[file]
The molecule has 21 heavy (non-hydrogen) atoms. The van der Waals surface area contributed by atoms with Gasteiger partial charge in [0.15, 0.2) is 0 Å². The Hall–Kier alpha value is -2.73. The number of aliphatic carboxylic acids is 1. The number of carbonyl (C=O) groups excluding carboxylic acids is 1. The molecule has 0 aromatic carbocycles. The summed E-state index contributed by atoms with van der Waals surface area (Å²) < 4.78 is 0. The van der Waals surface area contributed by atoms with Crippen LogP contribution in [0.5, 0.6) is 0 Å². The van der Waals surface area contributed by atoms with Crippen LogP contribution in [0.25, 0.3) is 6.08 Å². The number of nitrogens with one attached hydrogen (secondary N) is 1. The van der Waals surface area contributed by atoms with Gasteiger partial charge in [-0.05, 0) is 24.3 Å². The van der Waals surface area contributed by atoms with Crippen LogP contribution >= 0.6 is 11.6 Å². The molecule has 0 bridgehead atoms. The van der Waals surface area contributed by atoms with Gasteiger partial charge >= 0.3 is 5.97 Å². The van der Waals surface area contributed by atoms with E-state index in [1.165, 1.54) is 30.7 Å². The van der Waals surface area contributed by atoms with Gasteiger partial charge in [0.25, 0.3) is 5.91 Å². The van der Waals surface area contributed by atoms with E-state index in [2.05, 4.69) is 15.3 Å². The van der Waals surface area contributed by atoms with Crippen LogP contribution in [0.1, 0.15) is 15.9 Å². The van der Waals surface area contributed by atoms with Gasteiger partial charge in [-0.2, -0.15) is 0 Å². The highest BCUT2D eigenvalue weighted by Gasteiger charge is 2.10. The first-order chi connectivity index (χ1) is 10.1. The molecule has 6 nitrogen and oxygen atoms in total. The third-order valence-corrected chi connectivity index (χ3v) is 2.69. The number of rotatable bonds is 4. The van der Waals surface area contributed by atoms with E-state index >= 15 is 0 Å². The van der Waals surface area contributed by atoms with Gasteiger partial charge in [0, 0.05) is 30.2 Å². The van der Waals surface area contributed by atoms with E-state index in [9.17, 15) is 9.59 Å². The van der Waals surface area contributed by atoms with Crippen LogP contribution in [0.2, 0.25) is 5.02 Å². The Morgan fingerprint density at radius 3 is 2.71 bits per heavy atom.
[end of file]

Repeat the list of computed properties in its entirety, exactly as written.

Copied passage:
The molecule has 21 heavy (non-hydrogen) atoms. The van der Waals surface area contributed by atoms with Gasteiger partial charge in [0.15, 0.2) is 0 Å². The Hall–Kier alpha value is -2.73. The number of aliphatic carboxylic acids is 1. The number of carbonyl (C=O) groups excluding carboxylic acids is 1. The molecule has 0 aromatic carbocycles. The summed E-state index contributed by atoms with van der Waals surface area (Å²) < 4.78 is 0. The van der Waals surface area contributed by atoms with Crippen LogP contribution in [0.5, 0.6) is 0 Å². The van der Waals surface area contributed by atoms with Crippen LogP contribution in [0.25, 0.3) is 6.08 Å². The number of nitrogens with one attached hydrogen (secondary N) is 1. The van der Waals surface area contributed by atoms with Gasteiger partial charge in [-0.05, 0) is 24.3 Å². The van der Waals surface area contributed by atoms with Crippen LogP contribution >= 0.6 is 11.6 Å². The molecule has 0 bridgehead atoms. The van der Waals surface area contributed by atoms with Gasteiger partial charge >= 0.3 is 5.97 Å². The van der Waals surface area contributed by atoms with E-state index in [1.165, 1.54) is 30.7 Å². The van der Waals surface area contributed by atoms with Gasteiger partial charge in [0.25, 0.3) is 5.91 Å². The van der Waals surface area contributed by atoms with E-state index in [2.05, 4.69) is 15.3 Å². The van der Waals surface area contributed by atoms with Crippen LogP contribution in [0.1, 0.15) is 15.9 Å². The van der Waals surface area contributed by atoms with Gasteiger partial charge in [-0.2, -0.15) is 0 Å². The highest BCUT2D eigenvalue weighted by Gasteiger charge is 2.10. The first-order chi connectivity index (χ1) is 10.1. The molecule has 6 nitrogen and oxygen atoms in total. The third-order valence-corrected chi connectivity index (χ3v) is 2.69. The number of rotatable bonds is 4. The van der Waals surface area contributed by atoms with E-state index >= 15 is 0 Å². The van der Waals surface area contributed by atoms with Gasteiger partial charge in [0, 0.05) is 30.2 Å². The van der Waals surface area contributed by atoms with E-state index in [9.17, 15) is 9.59 Å². The van der Waals surface area contributed by atoms with Crippen LogP contribution in [0.2, 0.25) is 5.02 Å². The Morgan fingerprint density at radius 3 is 2.71 bits per heavy atom.